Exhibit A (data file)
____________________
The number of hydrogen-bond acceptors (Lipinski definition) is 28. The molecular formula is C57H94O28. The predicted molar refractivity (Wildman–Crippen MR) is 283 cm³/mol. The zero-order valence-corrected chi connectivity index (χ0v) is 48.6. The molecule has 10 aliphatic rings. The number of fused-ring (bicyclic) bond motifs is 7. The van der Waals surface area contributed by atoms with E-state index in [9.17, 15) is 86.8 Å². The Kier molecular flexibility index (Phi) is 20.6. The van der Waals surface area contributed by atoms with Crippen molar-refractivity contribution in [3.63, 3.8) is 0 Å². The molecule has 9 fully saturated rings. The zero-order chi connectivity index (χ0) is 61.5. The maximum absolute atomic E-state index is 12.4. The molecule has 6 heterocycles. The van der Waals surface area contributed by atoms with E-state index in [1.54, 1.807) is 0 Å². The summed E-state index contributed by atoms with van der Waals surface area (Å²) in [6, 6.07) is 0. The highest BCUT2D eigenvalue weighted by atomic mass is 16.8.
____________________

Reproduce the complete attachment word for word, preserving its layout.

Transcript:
The number of hydrogen-bond acceptors (Lipinski definition) is 28. The molecular formula is C57H94O28. The predicted molar refractivity (Wildman–Crippen MR) is 283 cm³/mol. The zero-order valence-corrected chi connectivity index (χ0v) is 48.6. The molecule has 10 aliphatic rings. The number of fused-ring (bicyclic) bond motifs is 7. The van der Waals surface area contributed by atoms with E-state index in [9.17, 15) is 86.8 Å². The Kier molecular flexibility index (Phi) is 20.6. The van der Waals surface area contributed by atoms with Crippen molar-refractivity contribution in [3.63, 3.8) is 0 Å². The molecule has 9 fully saturated rings. The zero-order chi connectivity index (χ0) is 61.5. The maximum absolute atomic E-state index is 12.4. The molecule has 6 heterocycles. The van der Waals surface area contributed by atoms with E-state index in [1.54, 1.807) is 0 Å². The summed E-state index contributed by atoms with van der Waals surface area (Å²) in [6, 6.07) is 0. The highest BCUT2D eigenvalue weighted by atomic mass is 16.8.